Thursday, June 29, 2017

Leggy Bugs--Grasshoppers

These REALLLY leggy bugs are great jumpers. As if having spectacular jumping legs weren’t enough for grasshoppers for locomotion, they even have wings to fly with. Visit a-z animals ”Grasshopper” website for basic information and images.
about 2 inches long although larger grasshoppers are found on a fairly regular basis that grow to more than 5 inches in length … all species of grasshopper have a three-part body … head … thorax … abdomen … six legs, two pairs of wings, and two antennae.

Grasshoppers have six jointed legs that are incredibly powerful for such a small creature, as grasshoppers are able to jump extraordinary distances. The two back legs of the grasshopper are long and powerful and are just for jumping, where the four front legs of the grasshopper are primarily used to hold onto prey and to help it to walk.
Grasshopper Anatomy” has overall descriptions, images, and additional information about body parts. The site is succinct about the grasshopper legs’ purposes.
The biggest Grasshoppers are about 4.5 inches (11.5 centimetres) long. Their legs are long hind legs that are used for hopping and jumping. The short front legs are used to hold prey and to walk.
"Grasshopper World, up-close and personal" is interesting for closeup views that include color effects and music. No narration and scant text, but the description area is reasonably informative.

Arthropod Morphology Parts of an Insect (Grasshopper)” shows a grasshopper diagram with body part identifiers and glossary. A complementary resource is Quizlet’s “Grasshopper” website.

"Grasshopper Facts for Kids" is a YouTube slide show with text and images. Information about jumping distances and mechanics of jumping run from about 1:50 to 2:30.

Two Websites that Emphasize Grasshopper Jumps

These two websites explain the structure of grasshopper hind legs and mechanics of jumping capability.

From “How the [Grasshopper] Legs Work”—
The thick part at the top of the leg (femur) contains the muscles which make the thinner lower part (tibia) move. The foot at the end of the leg has sharp claws, which give the grasshopper a good grip so that its foot doesn't skid when it pushes on the ground as it jumps.
From “Basic Requirements” (for good grasshopper jump)—
First, the legs have to thrust on the ground with a lot of force.
If the thrust is too low, the animal doesn't get a fast enough take-off and it doesn't jump very far.

Second, the legs have to develop this force quickly.
If the thrust builds up too slowly, the legs will extend before the thrust reaches its maximum. Once the grasshopper is standing on tip-toe, it can't thrust against the ground any more.
Two Grasshopper-featured Stories

Grasshoppers are in a couple of notable stories—both also involving ants. One story is an Aesop fable. More recent is A Bug’s Life (1998). A YouTube video is a movie excerpt featuring a tribe of grasshoppers discussing ants.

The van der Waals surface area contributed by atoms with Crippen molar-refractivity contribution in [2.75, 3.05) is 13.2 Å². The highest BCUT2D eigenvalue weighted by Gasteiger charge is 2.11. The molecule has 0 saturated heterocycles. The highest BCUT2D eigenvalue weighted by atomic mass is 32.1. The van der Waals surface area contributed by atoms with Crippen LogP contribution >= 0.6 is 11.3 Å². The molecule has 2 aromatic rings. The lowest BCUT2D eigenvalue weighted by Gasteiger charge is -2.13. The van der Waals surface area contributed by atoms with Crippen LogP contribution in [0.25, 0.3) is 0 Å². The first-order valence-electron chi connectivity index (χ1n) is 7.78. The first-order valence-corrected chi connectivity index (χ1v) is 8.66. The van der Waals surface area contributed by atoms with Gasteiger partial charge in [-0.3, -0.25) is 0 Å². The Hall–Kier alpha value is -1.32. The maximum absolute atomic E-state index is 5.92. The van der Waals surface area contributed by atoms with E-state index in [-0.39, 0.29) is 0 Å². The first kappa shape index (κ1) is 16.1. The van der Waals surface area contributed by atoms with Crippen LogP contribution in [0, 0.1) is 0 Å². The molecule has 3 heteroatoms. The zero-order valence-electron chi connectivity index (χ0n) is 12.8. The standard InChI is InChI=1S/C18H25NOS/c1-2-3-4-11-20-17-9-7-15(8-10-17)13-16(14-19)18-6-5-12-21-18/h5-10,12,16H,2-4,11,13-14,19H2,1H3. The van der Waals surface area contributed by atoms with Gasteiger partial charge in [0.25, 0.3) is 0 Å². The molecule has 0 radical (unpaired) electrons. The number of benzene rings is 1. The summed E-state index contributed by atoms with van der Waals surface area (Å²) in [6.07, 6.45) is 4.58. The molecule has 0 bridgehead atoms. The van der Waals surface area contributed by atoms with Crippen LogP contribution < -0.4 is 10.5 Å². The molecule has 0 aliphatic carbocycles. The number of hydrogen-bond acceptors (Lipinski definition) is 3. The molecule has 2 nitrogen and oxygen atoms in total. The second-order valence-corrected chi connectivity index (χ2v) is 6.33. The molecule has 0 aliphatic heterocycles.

Wider View of Jumper Insects

The focus for this article has been strictly grasshoppers WRT leggy bugs. Other jumping insects are also significant. The Orthoptera order includes grasshoppers, crickets, and katydids. Grasshoppers are in the Caelifera suborder. What about locusts, you might wonder. They belong to the Acrididae family.

Difference Between Locust and Grasshopper” provides contrasts and comparisons. The most significant clarification is "The locust is a type of a grasshopper which is short horned. The grasshopper is not a type of a locust.” Visit the DifferenceBetween website for fuller explanations about these two very similar-looking insects.

What about grasshoppers and crickets? Loads of websites contrast these leggy bugs. Amateur Entomologists’ Society’s “Grasshoppers and Crickets (Order: Orthoptera)” has a good contrast list, example pictures, a distinguishing-features section, and subfamily information.

What about grasshoppers and katydids? Wannabe Entomologist’s “Grasshopper or Katydid?” has good explanations of these bugs’ features and a couple of eye-popping pics of someone handling each.

An entertaining website is “’The bug-investigation’ – Locust, grasshopper, cricket or katydid?”. The article is written as though investigating suspects in a crime. It has sections for pictures, ID cards, commonalities, clues, and conclusion.

Leggy Bugs articles:


Woody Lemcke said...

Thanks again Wanda! More very interesting info for better appreciation of our leggy insect friends.

whilldtkwriter said...

YW! Figured you could especially appreciate the mechanics of the jumping apparatus. Thx for the tip about Bug's Life and grasshoppers & ants. Think I'm done w/the Leggy Bugs theme. Can't think of any other bugs leggy enough to pique my curiosity to hunt down info. Next up will prolly be the cicada wasp we'd photographed a week ago or so--2" wingspan!

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